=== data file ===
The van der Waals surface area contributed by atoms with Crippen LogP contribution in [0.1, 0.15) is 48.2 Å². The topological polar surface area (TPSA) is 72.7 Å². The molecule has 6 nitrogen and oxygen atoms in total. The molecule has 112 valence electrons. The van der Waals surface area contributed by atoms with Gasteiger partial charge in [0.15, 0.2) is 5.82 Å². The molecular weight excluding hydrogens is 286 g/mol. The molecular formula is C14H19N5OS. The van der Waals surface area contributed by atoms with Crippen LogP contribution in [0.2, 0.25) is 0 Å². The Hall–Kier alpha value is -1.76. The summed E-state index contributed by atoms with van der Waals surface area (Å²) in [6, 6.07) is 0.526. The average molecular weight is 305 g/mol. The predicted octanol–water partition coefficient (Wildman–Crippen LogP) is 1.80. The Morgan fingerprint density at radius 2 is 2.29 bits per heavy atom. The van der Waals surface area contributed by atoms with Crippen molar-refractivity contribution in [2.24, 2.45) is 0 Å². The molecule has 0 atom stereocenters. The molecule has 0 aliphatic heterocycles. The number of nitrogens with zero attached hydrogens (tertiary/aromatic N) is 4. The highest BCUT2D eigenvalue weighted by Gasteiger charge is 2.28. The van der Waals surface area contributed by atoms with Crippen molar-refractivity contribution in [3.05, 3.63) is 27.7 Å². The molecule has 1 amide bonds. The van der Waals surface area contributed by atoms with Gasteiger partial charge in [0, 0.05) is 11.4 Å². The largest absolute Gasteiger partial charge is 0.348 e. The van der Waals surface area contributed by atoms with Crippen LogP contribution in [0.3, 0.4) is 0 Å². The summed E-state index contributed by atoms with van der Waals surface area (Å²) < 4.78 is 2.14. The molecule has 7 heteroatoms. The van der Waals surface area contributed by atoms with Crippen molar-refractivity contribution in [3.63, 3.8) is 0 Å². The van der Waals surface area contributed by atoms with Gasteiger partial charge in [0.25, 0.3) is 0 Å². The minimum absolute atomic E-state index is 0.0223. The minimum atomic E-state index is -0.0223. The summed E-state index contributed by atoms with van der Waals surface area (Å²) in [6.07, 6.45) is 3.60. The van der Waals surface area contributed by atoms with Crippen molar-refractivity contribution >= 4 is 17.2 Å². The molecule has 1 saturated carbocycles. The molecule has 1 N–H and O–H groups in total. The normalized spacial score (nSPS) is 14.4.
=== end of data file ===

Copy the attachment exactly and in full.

The van der Waals surface area contributed by atoms with Crippen LogP contribution in [0.1, 0.15) is 48.2 Å². The topological polar surface area (TPSA) is 72.7 Å². The molecule has 6 nitrogen and oxygen atoms in total. The molecule has 112 valence electrons. The van der Waals surface area contributed by atoms with Gasteiger partial charge in [0.15, 0.2) is 5.82 Å². The molecular weight excluding hydrogens is 286 g/mol. The molecular formula is C14H19N5OS. The van der Waals surface area contributed by atoms with Crippen LogP contribution in [0.2, 0.25) is 0 Å². The Hall–Kier alpha value is -1.76. The summed E-state index contributed by atoms with van der Waals surface area (Å²) in [6, 6.07) is 0.526. The average molecular weight is 305 g/mol. The predicted octanol–water partition coefficient (Wildman–Crippen LogP) is 1.80. The Morgan fingerprint density at radius 2 is 2.29 bits per heavy atom. The van der Waals surface area contributed by atoms with Crippen molar-refractivity contribution in [2.24, 2.45) is 0 Å². The molecule has 0 atom stereocenters. The molecule has 0 aliphatic heterocycles. The number of nitrogens with zero attached hydrogens (tertiary/aromatic N) is 4. The highest BCUT2D eigenvalue weighted by Gasteiger charge is 2.28. The van der Waals surface area contributed by atoms with Crippen molar-refractivity contribution in [3.05, 3.63) is 27.7 Å². The molecule has 1 amide bonds. The van der Waals surface area contributed by atoms with Gasteiger partial charge in [0, 0.05) is 11.4 Å². The largest absolute Gasteiger partial charge is 0.348 e. The van der Waals surface area contributed by atoms with Crippen LogP contribution in [0.3, 0.4) is 0 Å². The summed E-state index contributed by atoms with van der Waals surface area (Å²) < 4.78 is 2.14. The molecule has 7 heteroatoms. The van der Waals surface area contributed by atoms with Crippen molar-refractivity contribution in [3.63, 3.8) is 0 Å². The van der Waals surface area contributed by atoms with Gasteiger partial charge in [0.25, 0.3) is 0 Å². The minimum absolute atomic E-state index is 0.0223. The minimum atomic E-state index is -0.0223. The summed E-state index contributed by atoms with van der Waals surface area (Å²) in [6.07, 6.45) is 3.60. The van der Waals surface area contributed by atoms with Crippen molar-refractivity contribution >= 4 is 17.2 Å². The molecule has 1 saturated carbocycles. The molecule has 1 N–H and O–H groups in total. The normalized spacial score (nSPS) is 14.4.